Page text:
Editor’s Note: I believe that the better we understand the causes of addiction, the more likely we will be able to facilitate recovery. This week’s guest writer, Dr. Peggy Compton, is eminently qualified to advance this effort. She has done important research in the area of pain and addiction at the UCLA and Georgetown University Schools of Medicine and is the author of a chapter on this subject in the textbook of the American Society of Addiction Medicine. Anything our readers can do to help her find subjects to answer the questions she raises here about opioid-induced hyperalgesia would be very much appreciated.
By: Peggy Compton, RN, PhD
Robust evidence exists to show that patients on methadone or buprenorphine maintenance treatment are less tolerant of certain types of experimental pain than are healthy, opioid-free control patients matched on age, gender, and ethnicity. Over the course of multiple studies, opioid-maintained patients have been shown to be 42 to 76 percent more sensitive to cold pressor pain than others, which has important implications for the management of their pain in the clinical setting. As opposed to being less valid (and too often perceived as “drug-seeking”), their complaints of pain must be taken seriously and managed thoughtfully.
This relative pain intolerance has been ascribed to the phenomenon of opioid-induced hyperalgesia, which is a condition of generalized increased sensitivity to pain and is readily induced in laboratory animals with the chronic administration of opioids. Unfortunately, a causal role for opioids in producing hyperalgesia has yet to be conclusively demonstrated in patients, both those receiving opioids for the treatment of addiction or chronic pain. The data reflecting hyperalgesia in opioid-dependent patients at this time are cross-sectional only, comparing opioid-dependent and opioid-free samples, but not comparing the same individuals before and after opioid administration. For compelling clinical and ethical reasons, it is near impossible to design such a pre-post study, leaving open the question of whether the hyperalgesia suffered by methadone and buprenorphine patients is, in fact, opioid-induced.
Countering evidence suggests that rather than being opioid-induced, people who develop opioid use problems are relatively pain sensitive persons by nature and perhaps more likely to find the drugs rewarding. It is known that on experimental pain testing, people vary widely in their pain tolerance responses, with a subgroup being very sensitive to pain. Could it be that people in this subgroup are more likely to find themselves in opioid maintenance treatment than others? Animal data show that strains of mice that have poor pain tolerance are also likely to find opioids highly reinforcing, supporting this hypothesis. It is possible that this increased sensitivity to discomfort makes the opioid withdrawal experience more distressing for those dependent on opioids and therefore seekers of opioid maintenance treatment.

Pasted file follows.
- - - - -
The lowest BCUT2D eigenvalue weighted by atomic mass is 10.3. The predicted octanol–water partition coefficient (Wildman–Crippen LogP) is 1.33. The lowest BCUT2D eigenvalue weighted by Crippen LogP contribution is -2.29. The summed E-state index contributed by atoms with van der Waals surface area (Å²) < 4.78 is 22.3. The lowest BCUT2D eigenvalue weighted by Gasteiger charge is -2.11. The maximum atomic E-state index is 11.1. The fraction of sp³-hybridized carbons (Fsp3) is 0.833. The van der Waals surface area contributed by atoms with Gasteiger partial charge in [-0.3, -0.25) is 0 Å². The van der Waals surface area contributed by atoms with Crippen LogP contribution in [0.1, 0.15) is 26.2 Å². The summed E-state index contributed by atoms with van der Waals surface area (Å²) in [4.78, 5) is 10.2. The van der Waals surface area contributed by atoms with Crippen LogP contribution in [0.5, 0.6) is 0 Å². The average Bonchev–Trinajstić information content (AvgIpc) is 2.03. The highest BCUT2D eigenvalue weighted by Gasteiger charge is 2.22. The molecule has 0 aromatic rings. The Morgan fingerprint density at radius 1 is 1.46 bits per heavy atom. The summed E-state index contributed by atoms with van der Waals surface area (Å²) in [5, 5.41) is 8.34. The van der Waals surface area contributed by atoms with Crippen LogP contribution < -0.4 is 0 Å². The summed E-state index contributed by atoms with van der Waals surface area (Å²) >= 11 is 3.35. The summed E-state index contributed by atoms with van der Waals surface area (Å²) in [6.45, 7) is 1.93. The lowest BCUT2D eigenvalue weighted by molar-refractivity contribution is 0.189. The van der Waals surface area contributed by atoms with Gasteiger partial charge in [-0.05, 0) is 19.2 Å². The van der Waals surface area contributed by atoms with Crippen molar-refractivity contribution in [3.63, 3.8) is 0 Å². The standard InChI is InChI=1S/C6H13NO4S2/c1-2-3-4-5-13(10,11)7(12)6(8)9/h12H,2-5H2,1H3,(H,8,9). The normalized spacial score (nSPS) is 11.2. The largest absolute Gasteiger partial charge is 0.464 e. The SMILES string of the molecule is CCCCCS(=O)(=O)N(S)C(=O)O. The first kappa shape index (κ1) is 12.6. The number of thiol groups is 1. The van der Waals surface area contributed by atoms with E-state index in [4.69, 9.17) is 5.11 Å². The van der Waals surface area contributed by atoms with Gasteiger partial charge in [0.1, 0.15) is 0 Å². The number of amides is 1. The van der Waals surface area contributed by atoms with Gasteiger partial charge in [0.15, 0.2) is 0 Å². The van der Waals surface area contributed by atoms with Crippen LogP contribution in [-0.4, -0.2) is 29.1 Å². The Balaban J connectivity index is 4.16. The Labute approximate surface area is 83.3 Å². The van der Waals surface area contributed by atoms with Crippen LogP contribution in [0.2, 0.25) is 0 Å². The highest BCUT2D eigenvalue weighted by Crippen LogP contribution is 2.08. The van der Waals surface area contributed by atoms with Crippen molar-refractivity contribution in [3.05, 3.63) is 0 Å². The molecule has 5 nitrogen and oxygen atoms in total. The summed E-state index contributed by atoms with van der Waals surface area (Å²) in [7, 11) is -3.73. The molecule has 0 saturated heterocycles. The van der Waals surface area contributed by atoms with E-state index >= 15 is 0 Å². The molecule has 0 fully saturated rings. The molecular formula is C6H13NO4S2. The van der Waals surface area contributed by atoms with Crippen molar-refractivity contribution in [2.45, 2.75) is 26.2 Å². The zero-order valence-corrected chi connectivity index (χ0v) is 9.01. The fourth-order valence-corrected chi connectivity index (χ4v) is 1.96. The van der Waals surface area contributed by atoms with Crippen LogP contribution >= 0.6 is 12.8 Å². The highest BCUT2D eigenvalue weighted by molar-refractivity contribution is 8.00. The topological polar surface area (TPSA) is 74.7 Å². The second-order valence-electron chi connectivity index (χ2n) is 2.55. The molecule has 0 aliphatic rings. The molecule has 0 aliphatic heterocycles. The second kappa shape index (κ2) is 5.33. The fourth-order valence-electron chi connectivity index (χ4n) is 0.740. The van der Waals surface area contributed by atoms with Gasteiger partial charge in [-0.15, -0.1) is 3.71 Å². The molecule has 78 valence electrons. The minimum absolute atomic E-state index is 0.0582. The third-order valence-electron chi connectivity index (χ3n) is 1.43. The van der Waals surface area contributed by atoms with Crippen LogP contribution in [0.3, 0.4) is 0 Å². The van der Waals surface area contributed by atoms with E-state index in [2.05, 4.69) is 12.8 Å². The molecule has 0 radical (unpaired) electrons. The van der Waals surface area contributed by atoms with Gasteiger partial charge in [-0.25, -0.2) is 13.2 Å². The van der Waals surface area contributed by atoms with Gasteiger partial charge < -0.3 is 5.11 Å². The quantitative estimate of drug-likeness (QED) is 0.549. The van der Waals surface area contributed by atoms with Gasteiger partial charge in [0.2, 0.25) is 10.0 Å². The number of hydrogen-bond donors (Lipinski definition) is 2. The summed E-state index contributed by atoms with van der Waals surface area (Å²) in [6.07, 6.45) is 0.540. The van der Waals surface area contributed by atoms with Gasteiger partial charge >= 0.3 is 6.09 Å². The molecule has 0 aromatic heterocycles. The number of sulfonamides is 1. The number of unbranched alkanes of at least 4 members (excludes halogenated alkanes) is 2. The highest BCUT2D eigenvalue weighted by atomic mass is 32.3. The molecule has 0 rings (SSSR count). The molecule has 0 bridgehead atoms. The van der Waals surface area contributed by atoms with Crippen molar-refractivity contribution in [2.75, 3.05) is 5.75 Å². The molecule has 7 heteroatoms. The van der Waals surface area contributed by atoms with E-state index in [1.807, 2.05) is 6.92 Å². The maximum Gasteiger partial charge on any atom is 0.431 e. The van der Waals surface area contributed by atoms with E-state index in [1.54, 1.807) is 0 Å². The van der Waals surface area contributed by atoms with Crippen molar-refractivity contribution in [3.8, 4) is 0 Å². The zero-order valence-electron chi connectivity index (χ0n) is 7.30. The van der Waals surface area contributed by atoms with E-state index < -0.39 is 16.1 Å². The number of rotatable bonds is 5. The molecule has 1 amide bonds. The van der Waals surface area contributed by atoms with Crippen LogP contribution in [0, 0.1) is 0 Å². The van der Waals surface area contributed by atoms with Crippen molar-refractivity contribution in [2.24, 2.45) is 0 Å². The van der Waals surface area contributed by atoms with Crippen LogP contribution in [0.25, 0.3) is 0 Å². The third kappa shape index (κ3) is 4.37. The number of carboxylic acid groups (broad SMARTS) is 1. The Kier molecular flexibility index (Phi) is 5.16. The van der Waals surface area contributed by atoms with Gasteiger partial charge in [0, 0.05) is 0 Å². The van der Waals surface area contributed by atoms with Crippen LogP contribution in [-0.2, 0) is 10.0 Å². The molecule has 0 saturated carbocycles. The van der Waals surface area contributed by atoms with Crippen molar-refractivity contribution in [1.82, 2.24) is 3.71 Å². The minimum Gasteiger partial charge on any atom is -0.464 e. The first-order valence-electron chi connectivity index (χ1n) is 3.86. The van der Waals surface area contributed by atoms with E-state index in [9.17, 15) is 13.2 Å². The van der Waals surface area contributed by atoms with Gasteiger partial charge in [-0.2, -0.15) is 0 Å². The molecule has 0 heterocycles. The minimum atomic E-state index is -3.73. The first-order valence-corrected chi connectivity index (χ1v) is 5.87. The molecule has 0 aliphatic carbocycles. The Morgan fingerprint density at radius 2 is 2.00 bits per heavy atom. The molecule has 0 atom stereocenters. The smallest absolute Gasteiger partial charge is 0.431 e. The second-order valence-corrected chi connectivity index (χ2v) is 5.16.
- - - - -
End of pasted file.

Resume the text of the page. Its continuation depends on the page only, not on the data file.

Another approach to testing the causal role of opioids in the hyperalgesia noted in opioid treatment patients is to follow their pain responses as they gradually withdraw from opioids. If opioids induce hyperalgesia, it follows that removing them should improve pain responses. A single, small study by Dorit Pud and colleagues1 almost a decade ago showed that experimental pain tolerance did not improve over the course of a 30-day inpatient detoxification, suggesting a trait, not state, mechanism. These findings require replication in larger samples to be supported and most likely will require a longer follow-up period to detect pain response changes. Growing evidence in the pain field supports an opioid-induced hyperalgesia component to chronic pain, such that taking patients off opioids improves their overall pain outcomes.
To test the causal nature of opioid-induced hyperalgesia in opioid dependent patients, our research team is actively looking for clinical partners who offer opioid discontinuation treatment to enable examination of patients’ pain responses as they become drug-free, and (as possible) at 3, 6 and 12 months post-discharge. It is anticipated that this prospective empirical approach will better help determine if the opioid-induced hyperalgesia identified in opioid dependent patients is, in fact, opioid induced.
1Pud et al., Drug Alcohol Depend. 2006 May 20;82(3):218-23
Peggy Compton, RN, PhD, is a professor and associate dean for research, evaluation and graduate programs at Georgetown University’s School of Nursing & Health Studies.
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